Tracing maternal and paternal lineages independently to explore breeding systems and dispersal strategies in natural populations has been high on the wish-list of evolutionary biologists. As males are the heterogametic sex in mammals, such sex-specific patterns can be indirectly observed when Y chromosome polymorphism is combined with mitochondrial sequence information. Over the past decade, Y-chromosomal markers applied to human populations
have revealed remarkable differences in the demographic history and behaviour between the sexes. However, with a few exceptions, genetic data tracing the paternal line are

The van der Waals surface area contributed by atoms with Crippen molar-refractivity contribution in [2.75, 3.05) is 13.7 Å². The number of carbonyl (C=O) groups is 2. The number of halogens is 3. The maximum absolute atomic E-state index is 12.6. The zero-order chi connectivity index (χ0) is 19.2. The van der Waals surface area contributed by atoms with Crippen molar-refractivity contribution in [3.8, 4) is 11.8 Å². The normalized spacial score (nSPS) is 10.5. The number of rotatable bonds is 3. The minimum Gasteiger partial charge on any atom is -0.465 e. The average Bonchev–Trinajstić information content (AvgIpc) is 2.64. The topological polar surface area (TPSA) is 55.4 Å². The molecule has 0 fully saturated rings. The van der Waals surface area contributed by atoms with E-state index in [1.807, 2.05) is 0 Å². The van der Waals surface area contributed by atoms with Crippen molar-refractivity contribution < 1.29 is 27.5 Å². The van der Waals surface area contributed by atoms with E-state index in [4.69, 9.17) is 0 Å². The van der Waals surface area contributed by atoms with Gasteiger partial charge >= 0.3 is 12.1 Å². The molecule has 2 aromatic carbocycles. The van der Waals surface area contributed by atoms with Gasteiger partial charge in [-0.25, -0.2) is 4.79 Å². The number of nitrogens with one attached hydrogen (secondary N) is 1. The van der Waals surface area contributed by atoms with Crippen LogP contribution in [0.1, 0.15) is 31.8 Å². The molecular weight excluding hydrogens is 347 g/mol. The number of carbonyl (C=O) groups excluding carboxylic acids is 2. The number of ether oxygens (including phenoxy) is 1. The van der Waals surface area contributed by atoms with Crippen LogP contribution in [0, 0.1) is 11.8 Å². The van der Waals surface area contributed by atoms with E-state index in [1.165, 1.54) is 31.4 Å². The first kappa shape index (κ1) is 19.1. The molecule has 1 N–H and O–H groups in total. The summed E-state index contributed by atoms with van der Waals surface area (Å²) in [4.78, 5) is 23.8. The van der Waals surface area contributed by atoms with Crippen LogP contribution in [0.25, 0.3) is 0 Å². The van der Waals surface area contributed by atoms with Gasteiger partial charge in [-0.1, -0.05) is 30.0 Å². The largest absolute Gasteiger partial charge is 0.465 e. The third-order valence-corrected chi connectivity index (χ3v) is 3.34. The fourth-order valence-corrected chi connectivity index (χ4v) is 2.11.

lacking in most other mammalian species. This deficit can be attributed to the difficulty of developing Y-specific genetic markers in non-model organisms and the general low levels of polymorphisms observed on the Y chromosome. Here, we present an overview of the currently employed strategies for developing paternal markers in mammals. Moreover, we
review the practical feasibility and requirements of various methodological strategies and highlight their future prospects when combined with new molecular techniques such as next generation sequencing.